Satellite provision: A market in transition
September 14, 2015
NSR’s Global Satellite Capacity Supply & Demand, 12th Edition report, observes a European satellite telecommunications market entering a period of dramatic transition. As European satellite operators see opportunities for traditional FSS capacity expansion run out due to lack of spectrum, hundreds of millions of dollars of CAPEX are being invested into GEO-HTS payloads targeting hybrid and emerging applications that simply did not exist several years ago in Europe.
On the demand side, despite spectrum constraints, traditional FSS is seeing some growth, albeit in largely captive markets. “The video markets in Europe have actually been fairly resilient”, stated Blaine Curcio, Senior Analyst and report co-author. “We’ve seen interesting anecdotes – for instance, Sky Deutschland saw its best subscriber growth ever, in raw subscriber terms, in 2014 – that may go against some of the conventional wisdom about the state of the linear TV markets in developed countries”. Overall, traditional FSS transponder revenues for Europe will peak around 2019, but growth from TV markets will continue thereafter, with Distribution and DTH combining for nearly $3.5 billion in revenues by 2024.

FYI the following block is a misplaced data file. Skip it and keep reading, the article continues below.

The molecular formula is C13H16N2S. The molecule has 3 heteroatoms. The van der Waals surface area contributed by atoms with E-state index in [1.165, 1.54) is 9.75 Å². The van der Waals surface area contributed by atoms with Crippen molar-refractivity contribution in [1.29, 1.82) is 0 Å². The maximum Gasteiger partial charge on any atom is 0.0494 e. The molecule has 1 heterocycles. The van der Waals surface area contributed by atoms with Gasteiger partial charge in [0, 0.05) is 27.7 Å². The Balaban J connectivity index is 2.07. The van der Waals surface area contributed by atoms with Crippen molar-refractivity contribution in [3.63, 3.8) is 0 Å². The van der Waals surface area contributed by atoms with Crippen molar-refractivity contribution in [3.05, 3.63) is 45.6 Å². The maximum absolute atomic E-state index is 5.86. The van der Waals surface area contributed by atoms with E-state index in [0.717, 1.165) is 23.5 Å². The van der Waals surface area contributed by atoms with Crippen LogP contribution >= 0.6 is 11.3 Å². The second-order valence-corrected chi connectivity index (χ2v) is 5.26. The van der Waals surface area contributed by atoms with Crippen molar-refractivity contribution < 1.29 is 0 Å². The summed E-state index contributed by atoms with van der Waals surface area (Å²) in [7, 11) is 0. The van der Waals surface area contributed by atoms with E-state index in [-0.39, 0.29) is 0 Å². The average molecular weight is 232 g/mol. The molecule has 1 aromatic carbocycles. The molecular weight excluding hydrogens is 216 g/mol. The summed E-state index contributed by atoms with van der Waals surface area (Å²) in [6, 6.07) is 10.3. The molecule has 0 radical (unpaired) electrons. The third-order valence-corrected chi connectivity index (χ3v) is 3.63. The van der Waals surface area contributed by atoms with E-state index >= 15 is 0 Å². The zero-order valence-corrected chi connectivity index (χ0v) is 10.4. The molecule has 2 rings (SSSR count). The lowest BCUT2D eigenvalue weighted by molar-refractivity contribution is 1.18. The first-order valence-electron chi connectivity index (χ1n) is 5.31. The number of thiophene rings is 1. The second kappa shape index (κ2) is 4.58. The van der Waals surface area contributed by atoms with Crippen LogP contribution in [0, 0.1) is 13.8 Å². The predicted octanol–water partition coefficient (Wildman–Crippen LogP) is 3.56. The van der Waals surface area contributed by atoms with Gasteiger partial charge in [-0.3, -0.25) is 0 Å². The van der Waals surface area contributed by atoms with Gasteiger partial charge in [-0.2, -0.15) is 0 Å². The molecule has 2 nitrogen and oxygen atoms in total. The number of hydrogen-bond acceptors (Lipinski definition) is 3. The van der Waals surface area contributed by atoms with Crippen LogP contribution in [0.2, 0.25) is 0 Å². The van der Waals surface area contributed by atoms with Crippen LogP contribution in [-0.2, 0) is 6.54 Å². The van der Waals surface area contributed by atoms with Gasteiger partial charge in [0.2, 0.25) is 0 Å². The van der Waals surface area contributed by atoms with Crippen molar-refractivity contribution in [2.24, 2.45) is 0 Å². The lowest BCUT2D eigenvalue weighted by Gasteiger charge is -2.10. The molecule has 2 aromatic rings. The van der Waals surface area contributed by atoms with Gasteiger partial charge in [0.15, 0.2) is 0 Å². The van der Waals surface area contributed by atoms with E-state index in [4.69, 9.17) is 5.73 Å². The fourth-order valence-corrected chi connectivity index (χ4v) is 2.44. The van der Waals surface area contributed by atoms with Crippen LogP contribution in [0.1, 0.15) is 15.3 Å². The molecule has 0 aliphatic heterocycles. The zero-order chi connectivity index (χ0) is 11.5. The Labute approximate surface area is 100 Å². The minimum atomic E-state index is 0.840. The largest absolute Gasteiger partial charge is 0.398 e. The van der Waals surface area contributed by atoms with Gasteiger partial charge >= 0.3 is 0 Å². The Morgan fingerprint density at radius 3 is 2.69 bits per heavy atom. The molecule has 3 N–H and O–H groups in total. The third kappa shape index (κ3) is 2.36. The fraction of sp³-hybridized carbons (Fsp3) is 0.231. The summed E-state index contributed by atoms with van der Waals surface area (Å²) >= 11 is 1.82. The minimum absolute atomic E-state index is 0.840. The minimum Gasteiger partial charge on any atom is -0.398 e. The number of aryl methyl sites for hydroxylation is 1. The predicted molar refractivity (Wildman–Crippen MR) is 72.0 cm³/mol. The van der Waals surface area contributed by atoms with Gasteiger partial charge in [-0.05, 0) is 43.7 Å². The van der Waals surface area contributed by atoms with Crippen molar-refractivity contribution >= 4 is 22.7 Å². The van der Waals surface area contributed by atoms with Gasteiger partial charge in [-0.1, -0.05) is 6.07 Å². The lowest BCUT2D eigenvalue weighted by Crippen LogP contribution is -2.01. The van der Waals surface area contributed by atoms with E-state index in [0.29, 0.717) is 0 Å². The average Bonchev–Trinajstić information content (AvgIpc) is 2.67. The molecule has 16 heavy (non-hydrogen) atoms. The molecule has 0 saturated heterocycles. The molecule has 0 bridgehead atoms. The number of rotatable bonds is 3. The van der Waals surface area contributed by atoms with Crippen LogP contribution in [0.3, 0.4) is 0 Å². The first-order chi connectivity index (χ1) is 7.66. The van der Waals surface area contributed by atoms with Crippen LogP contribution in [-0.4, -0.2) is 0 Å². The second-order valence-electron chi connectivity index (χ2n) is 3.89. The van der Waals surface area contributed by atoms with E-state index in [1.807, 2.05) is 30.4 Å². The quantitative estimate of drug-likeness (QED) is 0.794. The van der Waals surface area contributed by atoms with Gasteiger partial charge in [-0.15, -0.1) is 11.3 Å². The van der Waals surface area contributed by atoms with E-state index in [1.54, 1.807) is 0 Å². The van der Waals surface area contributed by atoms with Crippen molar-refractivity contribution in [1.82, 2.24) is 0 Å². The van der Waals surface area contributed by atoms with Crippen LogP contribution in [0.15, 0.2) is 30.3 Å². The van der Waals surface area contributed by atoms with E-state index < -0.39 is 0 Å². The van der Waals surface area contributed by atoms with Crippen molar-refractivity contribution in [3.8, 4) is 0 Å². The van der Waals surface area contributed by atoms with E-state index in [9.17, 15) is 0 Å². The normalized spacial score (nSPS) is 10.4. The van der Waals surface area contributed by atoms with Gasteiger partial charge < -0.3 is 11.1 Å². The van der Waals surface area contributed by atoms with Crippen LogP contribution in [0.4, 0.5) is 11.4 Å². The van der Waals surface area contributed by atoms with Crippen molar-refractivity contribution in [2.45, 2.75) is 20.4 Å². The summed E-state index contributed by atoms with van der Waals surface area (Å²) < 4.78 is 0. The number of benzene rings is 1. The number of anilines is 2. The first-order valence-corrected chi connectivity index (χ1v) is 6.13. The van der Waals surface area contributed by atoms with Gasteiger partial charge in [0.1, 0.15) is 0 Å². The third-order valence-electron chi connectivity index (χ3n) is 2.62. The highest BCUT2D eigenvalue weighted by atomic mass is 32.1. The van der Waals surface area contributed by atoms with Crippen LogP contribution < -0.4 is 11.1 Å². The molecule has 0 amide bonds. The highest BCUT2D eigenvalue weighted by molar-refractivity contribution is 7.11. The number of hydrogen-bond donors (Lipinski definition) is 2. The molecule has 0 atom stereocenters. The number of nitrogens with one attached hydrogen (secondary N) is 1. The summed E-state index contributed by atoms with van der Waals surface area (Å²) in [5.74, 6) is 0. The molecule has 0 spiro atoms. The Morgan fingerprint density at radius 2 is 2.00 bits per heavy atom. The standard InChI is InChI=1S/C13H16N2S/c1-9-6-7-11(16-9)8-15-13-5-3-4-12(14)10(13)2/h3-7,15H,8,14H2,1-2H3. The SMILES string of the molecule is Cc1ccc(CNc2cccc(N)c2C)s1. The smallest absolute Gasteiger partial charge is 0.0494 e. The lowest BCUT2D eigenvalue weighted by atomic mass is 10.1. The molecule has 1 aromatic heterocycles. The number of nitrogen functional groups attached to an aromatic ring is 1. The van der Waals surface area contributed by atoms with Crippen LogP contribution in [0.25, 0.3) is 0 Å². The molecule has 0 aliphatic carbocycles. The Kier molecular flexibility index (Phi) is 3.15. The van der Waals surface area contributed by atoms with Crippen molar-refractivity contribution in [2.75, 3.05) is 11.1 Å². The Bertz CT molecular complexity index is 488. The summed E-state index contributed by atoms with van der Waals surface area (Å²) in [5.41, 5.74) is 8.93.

The GEO-HTS market will offer more substantial growth opportunities, with GEO-HTS revenues across all frequency bands growing at a CAGR of over 23 per cent to reach $635 million in leasing revenues by 2024. Demand and subsequent revenues will be very diverse, with over 100 Gbps of demand for broadband, and over 10 Gbps of demand for Enterprise Data, Government/Military, and Commercial Mobility by 2024.
On the supply side, FSS widebeam in Europe is witnessing an East-West dichotomy. While most of the spectrum over Western Europe is utilized, Eastern Europe still has room for growth, although the bulk of supply is through operators either of Russian origin or targeting Russian demand. Ku-band continues to be a safe bet in this respect, while other frequency bands are almost non-existent among new missions. “We expect that about 500 transponders of widebeam supply will be added over the next decade”, stated Prashant Butani, Senior Analyst and report co-author. “Almost 60 per cent of this figure should come from Ku-band largely over Russian markets.”
GEO-HTS supply growth is far more dynamic, for the simple reason that both Enterprise Data and Broadband Access markets in the region still have untapped potential. Coupled with coverage from global HTS systems like EpicNG, the region will see about 450 Gbps of supply added over the next decade. The business model for the new GEO-HTS systems will be the key differentiator. “Purchasing power differs drastically, and demand may indeed be more Enterprise in the East as opposed to consumer in the West”, noted Butani.